Named after the Greek words for “hollow-spine” (the coelacanth doesn’t have a traditional vertebra like other fish), this weird-looking creature first started swimming around the oceans about 400 million years ago. This was near the beginning of the Cambrian era, when life started proliferating on the planet.
Paleontologists once estimated that these fish – of which about 80 fossil species have been described – died out about 65 million years ago, at the same time that dinosaurs became extinct.
Certainly no one expected any to be swimming around in modern-day oceans.
Then on 22 December 1938, about 45km south-west of East London, a fishing trawler captain, Hendrick Goosen, saw a strange (but dead) fish in his boat’s nets. It was unlike any fish he had seen, so he sent word to his friend Marjorie Courtenay-Latimer, the curator of the town’s museum.
Courteny-Latimer went down to the docks, picked up the dead fish from Goosen, wrapped it in paper and stuck it in her fridge to preserve it as best she could
Intrigued, yet baffled as to its identity, she sent a letter and rough diagram of the specimen to her friend James Smith in Grahamstown. Smith was a chemistry professor, but was also one of the world’s leading ichthyologists (or fish experts).
On arrival in East London, Smith realised this bizarre creature was in fact a coelacanth.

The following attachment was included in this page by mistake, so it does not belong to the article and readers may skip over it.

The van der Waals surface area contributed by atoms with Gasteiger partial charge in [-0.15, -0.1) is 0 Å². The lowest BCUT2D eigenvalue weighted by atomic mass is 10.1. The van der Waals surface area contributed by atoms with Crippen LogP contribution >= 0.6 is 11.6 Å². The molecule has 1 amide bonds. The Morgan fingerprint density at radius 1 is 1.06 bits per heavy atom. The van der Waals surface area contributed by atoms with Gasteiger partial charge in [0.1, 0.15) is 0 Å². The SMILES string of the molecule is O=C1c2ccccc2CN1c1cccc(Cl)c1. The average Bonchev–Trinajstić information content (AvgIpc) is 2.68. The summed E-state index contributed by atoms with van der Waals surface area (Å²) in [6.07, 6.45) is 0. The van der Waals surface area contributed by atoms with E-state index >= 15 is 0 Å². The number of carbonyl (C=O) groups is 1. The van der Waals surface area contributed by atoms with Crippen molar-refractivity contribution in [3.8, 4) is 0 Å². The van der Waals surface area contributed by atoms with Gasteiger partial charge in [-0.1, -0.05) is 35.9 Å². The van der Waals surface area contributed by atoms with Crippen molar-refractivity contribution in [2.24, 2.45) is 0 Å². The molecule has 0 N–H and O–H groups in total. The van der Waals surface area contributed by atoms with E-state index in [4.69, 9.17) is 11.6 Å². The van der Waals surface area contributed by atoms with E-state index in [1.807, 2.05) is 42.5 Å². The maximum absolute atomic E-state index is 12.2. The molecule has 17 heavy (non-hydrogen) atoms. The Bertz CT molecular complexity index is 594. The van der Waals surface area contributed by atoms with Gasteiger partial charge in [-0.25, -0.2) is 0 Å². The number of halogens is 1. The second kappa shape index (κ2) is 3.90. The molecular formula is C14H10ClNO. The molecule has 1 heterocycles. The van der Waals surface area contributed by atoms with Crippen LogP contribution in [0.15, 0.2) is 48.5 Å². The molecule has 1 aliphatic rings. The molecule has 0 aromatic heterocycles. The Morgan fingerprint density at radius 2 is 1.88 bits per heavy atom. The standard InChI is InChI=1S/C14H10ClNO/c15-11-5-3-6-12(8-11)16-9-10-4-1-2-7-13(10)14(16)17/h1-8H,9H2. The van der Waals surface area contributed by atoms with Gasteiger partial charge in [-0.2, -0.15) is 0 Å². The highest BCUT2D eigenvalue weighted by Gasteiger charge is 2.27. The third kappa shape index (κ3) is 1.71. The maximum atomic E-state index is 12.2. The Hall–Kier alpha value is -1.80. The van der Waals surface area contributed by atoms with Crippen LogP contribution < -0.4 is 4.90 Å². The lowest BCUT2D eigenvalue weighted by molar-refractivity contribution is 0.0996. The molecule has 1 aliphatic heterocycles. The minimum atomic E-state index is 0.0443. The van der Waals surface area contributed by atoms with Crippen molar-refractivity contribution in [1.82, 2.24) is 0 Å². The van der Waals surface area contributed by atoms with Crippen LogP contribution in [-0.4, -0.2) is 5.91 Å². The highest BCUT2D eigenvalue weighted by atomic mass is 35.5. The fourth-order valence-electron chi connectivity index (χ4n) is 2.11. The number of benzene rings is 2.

Consider the sheer improbability of it all. Seeing the body of this fish was akin to stumbling across the flesh-and-blood carcass of a tyrannosaurus rex dinosaur somewhere in your backyard. (Actually, dinosaurs only appeared on earth 150 million years after the coelacanth appeared.)
Here was proof that these ancient animals were still living on earth. The coelacanth had survived several mass extinction events, including the end-Permian, in which an estimated 95% of all marine life was wiped out.
The blue-grey coelacanth adults are about two metres long, weigh about 80kg, and have strange tails, limb-like fins, thick scales and prodigious teeth. The fins contain bones that resemble toes on a reptile.
They could well be an example of the original “tetrapods”, four-legged amphibious creatures that made the first move from ocean to land, and which were the ancestors of many land animals, including us humans.
It is also one of the rarest animals, with no more than an estimated few hundred in the oceans. The waters of Sodwana are home to at least 32 individuals, identified through research led by Peter’s friend, Dr. Kerry Sink of the South African National Biodiversity Institute.
Fortunately, the ocean here forms part of iSimangaliso Wetland Park, the country’s first world heritage site, so this important population is adequately protected.
Such are the dangers of deep diving, that no more than 20 divers have seen coelacanths. What was it like for Peter to come face-to-face so many times with these ancient, wonderful, rare creatures?
“Ag, you know, at the end of the day it’s just a fish,” he told me in typical understatement. “But what does strike you is the sheer size. It’s got a real presence, like it means business. They don’t even give a stuff about you being there.”
Peter Timm, who saw the first living specimen of the coelacanth, passed away on 18th June 2014 at the age of 51.